Plugging Leaks: Manipulating receptors may impede sepsis

Using synthetic molecules that bind to signaling proteins on blood vessel cells, scientists have discovered a way to subdue sepsis in mice. They report that activating or disabling the proteins affects the course of sepsis and could provide a way to combat this deadly condition.

Sepsis develops when a blood infection triggers a runaway immune reaction. Patients often become listless or unconscious and show a high fever, rapid heartbeat, and falling blood pressure. Internally, blood leaks through their vessel walls, a catastrophic event that swells nearby tissues. Fluid collects in the lungs, and sluggish blood flow starves organs of nourishment.

Despite decades of research, the biology underlying sepsis has never been fully sorted out, says Athan Kuliopulos, a physician and biochemist at the Tufts University School of Medicine in Boston. Since sepsis has resisted numerous attempts at treatment, some scientists suspect that leakage might stem from some peculiarity of the cells lining blood vessels.

In the 1990s, scientists discovered a protein called protease-activated receptor 1 (PAR1) and three sister proteins on blood vessel cells. As a receptor protein, PAR1 signals its cell when bound by a molecule that fits it.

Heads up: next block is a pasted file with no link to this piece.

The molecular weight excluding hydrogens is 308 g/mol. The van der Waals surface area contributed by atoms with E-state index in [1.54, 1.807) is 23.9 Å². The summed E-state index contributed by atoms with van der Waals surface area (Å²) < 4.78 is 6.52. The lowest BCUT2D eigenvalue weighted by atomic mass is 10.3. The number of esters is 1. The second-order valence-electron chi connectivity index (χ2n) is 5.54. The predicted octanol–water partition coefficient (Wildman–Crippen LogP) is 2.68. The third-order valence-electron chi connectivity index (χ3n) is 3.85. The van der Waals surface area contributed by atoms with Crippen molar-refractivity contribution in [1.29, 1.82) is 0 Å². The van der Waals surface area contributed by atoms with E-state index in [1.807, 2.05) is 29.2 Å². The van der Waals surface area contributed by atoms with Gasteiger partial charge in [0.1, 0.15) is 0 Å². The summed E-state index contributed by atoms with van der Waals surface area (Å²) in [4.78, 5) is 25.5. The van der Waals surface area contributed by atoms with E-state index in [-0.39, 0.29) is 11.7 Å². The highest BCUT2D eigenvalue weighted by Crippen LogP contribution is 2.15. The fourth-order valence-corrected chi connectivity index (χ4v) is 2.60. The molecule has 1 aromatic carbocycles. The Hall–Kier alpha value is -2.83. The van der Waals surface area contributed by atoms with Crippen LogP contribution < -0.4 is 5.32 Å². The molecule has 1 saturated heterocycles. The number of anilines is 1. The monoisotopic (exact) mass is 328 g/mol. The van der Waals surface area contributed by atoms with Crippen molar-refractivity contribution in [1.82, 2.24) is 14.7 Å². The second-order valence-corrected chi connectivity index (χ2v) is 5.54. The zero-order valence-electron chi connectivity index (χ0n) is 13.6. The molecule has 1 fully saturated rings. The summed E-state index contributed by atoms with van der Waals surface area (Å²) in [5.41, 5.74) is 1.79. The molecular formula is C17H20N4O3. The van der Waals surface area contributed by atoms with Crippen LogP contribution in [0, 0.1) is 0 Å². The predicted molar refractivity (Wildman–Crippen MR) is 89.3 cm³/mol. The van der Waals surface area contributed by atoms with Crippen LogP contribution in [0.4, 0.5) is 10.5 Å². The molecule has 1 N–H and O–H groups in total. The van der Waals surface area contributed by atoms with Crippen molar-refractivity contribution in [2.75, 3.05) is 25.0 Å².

A receptor typically issues a consistent, predictable signal when activated. “We hypothesized that PAR1 might be changing its role” in sepsis, Kuliopulos says.

He and his colleagues devised synthetic compounds that bind to the receptor, allowing them to switch it on or off. They then tested the compounds in mice with sepsis. When PAR1 was switched off at the onset of sepsis, 60 percent the mice survived. Among mice given a PAR1 activator at the start, nearly all died.

In mice that had had sepsis for 4 hours, PAR1 indeed seemed to reverse its role. These mice fared better if PAR1 was activated, but succumbed when it was shut down, the researchers report online and in the December Nature Immunology. Further tests showed that sepsis caused leakage in blood vessels in the lungs and that manipulation of PAR1 could limit that damage.

Such leakage results when vessel-lining cells detach from one another. In a separate set of experiments, the researchers found that activation of both PAR1 and a sister receptor, PAR2, is necessary for these cells to restore the lining. In mice engineered to lack PAR2, reactivating PAR1 did not cause vessel linings to reassemble.

The new study makes “a reasonable case that in sepsis … the activation of PAR1 has both damaging effects and protective effects, depending on the circumstances,” says pathologist Peter A. Ward of the University of Michigan Medical School in Ann Arbor.

If tests in healthy people show that the antisepsis compounds are safe, Ward says, a second-stage trial might test them in gravely ill patients. But, he cautions that because of PAR1’s role-reversal propensity, “it might be very tricky.”

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